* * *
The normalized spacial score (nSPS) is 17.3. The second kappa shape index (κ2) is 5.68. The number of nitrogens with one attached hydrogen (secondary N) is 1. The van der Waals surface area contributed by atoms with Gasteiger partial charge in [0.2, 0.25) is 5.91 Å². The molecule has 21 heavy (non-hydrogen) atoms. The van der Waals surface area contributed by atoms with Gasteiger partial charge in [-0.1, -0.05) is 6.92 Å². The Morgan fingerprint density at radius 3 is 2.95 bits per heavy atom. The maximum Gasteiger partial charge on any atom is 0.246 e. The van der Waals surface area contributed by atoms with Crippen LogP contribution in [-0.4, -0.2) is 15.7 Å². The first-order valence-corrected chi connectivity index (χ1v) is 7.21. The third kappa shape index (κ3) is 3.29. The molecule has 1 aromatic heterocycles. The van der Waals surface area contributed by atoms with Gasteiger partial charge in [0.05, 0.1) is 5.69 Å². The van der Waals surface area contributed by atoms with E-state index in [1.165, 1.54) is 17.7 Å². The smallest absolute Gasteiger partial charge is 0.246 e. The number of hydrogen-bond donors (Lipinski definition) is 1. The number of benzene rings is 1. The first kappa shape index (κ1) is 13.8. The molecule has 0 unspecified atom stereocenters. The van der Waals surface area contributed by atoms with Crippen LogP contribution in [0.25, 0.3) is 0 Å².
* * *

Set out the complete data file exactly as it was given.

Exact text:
The normalized spacial score (nSPS) is 17.3. The second kappa shape index (κ2) is 5.68. The number of nitrogens with one attached hydrogen (secondary N) is 1. The van der Waals surface area contributed by atoms with Gasteiger partial charge in [0.2, 0.25) is 5.91 Å². The molecule has 21 heavy (non-hydrogen) atoms. The van der Waals surface area contributed by atoms with Gasteiger partial charge in [-0.1, -0.05) is 6.92 Å². The Morgan fingerprint density at radius 3 is 2.95 bits per heavy atom. The maximum Gasteiger partial charge on any atom is 0.246 e. The van der Waals surface area contributed by atoms with Crippen LogP contribution in [-0.4, -0.2) is 15.7 Å². The first-order valence-corrected chi connectivity index (χ1v) is 7.21. The third kappa shape index (κ3) is 3.29. The molecule has 1 aromatic heterocycles. The van der Waals surface area contributed by atoms with Gasteiger partial charge in [0.05, 0.1) is 5.69 Å². The van der Waals surface area contributed by atoms with E-state index in [1.165, 1.54) is 17.7 Å². The smallest absolute Gasteiger partial charge is 0.246 e. The number of hydrogen-bond donors (Lipinski definition) is 1. The number of benzene rings is 1. The first kappa shape index (κ1) is 13.8. The molecule has 0 unspecified atom stereocenters. The van der Waals surface area contributed by atoms with Crippen LogP contribution in [0.25, 0.3) is 0 Å².